A view from the bridge: How Thailand's lockdown is part of a wider education vision


Bett interviewed the Thai Ministry for Education to understand their next steps for online and in-school learning

Anucha Burapachaisri, Thai Ministry of Education

Since the world has been rocked by the COVID-19 pandemic, education ministries worldwide have been set the task of maintaining a gateway to learning for all students and ensuring educators are able to continue to teach. Despite strong progress in containing the virus, the Thai government has taken the decision to push the reopening of schools from the 18th May to the 1st July. The decision to push back the reopening of schools is due to the Government’s concern around creating a safe space in which students can learn and not pass on the virus to relatives especially the elderly.

In order to ensure that students remain engaged, the Thai government has continued to support students whilst they are learning remotely. Students are actively being encouraged to engage with virtual learning and the Ministry has set up 17 TV channels designed for virtual learning, catering for the learning needs of students for all ages up until 18. Existing Content for Kindergarten up to Junior High School will be provided by the Distance Learning Foundation under The Royal Patronage. The leading Thai schools have supported the development of this initiative, with the provision of content for Senior High School. Moreover, leading teachers will be delivering the content.

Online teaching is also being done with the creation of a virtual learning platform that will provide access to learning for 90% of Thai students. When platforms are up and running students and teachers are given an ID which they can use to access the platform. They will see only individual content that is bespoke to them all the content is for that particular grade at the time. Students can see only a week in advance to ensure that everyone has the same opportunity and ensuring that nobody gets left behind. To strive for further inclusion, students can still though review past lessons to make sure that they understand what they have learnt.

The whole point of the process is to ensure keeps students engaged during times of lockdown and not about high academic performance. The Ministry has done more than just maintain steady academic attainment and has taken steps to help establish a culture of care across its virtual education platforms. For many the process is overwhelming, particularly with the sudden transition to technology. Teachers and school leaders are unfamiliar with the usage of EdTech, and have had to improve their digital literacy at a rapid pace. The decision to launch the virtual platforms on 1st July was in order to train the teachers on how to become more EdTech literate. COVID-19 or no COVID-19, this is an important skill that they need.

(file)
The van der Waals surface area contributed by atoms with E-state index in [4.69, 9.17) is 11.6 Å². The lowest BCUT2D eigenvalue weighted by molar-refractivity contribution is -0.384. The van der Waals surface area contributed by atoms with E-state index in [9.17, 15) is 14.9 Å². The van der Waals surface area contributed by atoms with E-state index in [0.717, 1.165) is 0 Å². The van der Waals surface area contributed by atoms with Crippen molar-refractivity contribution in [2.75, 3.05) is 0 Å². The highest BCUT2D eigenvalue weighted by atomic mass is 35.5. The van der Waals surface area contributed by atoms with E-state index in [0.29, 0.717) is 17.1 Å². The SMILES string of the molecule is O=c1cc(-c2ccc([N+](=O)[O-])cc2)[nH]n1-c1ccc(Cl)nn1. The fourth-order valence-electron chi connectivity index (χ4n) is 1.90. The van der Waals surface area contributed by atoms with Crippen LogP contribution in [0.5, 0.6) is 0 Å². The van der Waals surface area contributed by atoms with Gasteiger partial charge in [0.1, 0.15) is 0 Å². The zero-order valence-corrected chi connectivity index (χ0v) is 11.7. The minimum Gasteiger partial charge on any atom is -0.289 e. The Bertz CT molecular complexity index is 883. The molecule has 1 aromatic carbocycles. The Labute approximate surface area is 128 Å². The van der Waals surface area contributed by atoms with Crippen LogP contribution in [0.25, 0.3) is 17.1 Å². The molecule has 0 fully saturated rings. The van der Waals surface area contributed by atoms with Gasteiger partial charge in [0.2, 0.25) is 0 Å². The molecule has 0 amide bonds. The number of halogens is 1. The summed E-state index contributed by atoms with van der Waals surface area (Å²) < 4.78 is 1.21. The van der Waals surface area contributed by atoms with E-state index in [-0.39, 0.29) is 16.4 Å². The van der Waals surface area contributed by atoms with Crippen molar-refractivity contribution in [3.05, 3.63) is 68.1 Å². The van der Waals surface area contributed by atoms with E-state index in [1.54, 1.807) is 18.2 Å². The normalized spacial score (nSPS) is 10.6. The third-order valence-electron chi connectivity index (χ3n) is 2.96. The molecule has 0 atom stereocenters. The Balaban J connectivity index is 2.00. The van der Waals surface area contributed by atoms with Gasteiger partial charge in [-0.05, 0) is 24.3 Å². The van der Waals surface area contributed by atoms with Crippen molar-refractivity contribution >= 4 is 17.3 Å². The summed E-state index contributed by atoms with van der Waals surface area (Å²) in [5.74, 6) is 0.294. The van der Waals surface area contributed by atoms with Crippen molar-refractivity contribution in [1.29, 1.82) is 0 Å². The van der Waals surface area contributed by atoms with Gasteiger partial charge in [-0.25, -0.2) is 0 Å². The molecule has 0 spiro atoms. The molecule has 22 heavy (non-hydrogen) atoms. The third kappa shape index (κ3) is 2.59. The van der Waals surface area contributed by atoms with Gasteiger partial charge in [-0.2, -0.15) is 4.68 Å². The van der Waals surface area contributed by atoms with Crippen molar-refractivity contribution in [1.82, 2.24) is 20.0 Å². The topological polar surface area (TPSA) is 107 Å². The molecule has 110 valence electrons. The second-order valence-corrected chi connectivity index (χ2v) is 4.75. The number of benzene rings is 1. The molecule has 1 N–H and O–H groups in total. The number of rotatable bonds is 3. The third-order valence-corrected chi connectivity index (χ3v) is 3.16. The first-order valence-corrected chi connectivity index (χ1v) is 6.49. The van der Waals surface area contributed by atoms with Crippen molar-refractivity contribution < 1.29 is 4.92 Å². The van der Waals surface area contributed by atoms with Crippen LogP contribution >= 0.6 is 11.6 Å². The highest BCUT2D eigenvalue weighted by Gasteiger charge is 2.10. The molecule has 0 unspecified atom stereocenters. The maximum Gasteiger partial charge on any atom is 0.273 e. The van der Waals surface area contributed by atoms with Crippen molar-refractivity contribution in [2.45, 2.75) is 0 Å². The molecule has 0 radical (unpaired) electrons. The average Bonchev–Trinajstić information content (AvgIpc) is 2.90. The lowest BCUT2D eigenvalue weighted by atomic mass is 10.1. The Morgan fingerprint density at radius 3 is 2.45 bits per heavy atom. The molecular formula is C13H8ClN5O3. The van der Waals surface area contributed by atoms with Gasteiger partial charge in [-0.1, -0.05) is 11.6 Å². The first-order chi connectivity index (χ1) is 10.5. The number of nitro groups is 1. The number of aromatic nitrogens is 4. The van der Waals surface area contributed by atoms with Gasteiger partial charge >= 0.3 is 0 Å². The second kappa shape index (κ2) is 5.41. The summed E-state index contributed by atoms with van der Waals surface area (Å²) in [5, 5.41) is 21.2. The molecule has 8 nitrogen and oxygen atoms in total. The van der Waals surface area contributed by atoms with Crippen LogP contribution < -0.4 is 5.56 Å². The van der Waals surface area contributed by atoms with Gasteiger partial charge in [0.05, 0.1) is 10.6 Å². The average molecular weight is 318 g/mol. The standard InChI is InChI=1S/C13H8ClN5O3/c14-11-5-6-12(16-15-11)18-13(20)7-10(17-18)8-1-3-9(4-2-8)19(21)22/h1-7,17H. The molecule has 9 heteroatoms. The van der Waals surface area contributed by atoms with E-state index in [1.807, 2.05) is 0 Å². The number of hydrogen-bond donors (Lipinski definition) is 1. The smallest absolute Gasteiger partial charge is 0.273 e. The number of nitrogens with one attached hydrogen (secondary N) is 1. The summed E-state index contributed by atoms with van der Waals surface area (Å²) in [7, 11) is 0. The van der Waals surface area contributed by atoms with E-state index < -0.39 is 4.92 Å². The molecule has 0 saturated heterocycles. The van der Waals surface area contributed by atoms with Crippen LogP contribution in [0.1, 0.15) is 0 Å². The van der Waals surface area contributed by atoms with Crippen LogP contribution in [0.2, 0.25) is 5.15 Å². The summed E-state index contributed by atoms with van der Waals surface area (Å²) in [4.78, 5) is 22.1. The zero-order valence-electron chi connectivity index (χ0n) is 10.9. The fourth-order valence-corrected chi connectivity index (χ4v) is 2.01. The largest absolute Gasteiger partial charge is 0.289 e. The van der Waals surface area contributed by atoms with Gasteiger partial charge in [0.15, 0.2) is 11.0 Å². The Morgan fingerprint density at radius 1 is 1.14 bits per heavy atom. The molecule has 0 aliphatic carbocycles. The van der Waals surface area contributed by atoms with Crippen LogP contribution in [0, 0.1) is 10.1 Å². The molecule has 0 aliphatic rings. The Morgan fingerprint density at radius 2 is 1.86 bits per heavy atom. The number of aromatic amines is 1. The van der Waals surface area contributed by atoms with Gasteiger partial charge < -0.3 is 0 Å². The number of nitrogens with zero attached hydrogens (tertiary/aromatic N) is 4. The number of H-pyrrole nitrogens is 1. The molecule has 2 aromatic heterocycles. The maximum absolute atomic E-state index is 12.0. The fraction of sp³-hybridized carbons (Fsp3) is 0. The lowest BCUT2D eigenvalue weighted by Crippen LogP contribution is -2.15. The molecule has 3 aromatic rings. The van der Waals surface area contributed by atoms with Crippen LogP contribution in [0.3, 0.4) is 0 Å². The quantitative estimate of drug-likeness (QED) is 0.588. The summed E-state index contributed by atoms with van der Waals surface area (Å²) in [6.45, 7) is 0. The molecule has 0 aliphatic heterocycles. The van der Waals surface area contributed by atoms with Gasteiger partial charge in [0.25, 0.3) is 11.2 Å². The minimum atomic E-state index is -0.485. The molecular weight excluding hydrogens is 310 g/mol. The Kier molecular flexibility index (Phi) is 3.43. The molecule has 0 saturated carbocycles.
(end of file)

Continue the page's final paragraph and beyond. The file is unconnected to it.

For students, being in lockdown is unsettling so the Ministry have reinforced that this moment in history is strange for everyone, encouraging them to prioritise their wellbeing. Students are continually made aware that this is not forever, and to continually remind them that their ambitions and goals are important. By shifting the focus and highlighting that it is not just grades that are important, students are able to be more relaxed about learning and adjust to new learning environments more gradually.

Diversification of skills and seeing to all abilities have a been a large part of Thailand’s education manifesto, and this has extended to the vocational training of students. Experts have been bought in to maximise student potential and ensure the skills they develop are in line with the economic needs of the nation. For example, top chefs have been bought in to design catering courses that are both engaging for students but fulfil the industry requirements.

The digitalisation of Thailand’s education system, that we are witnessing right now, is an idea that was planned originally for two years from now. The modernisation of both vocational and academic curriculums and learning methods are part of a wider goal to support learners ambitions and desires from as early on as possible. Thailand was at an interesting frontier in which old teaching and learning methods were not economically viable and in the wake of COVID-19 lockdown, has been given the opportunity to further understand the needs of its student population and plan strategically going forward. Overall, preparing for a country that is economically robust and a society happy both personally and professionally.

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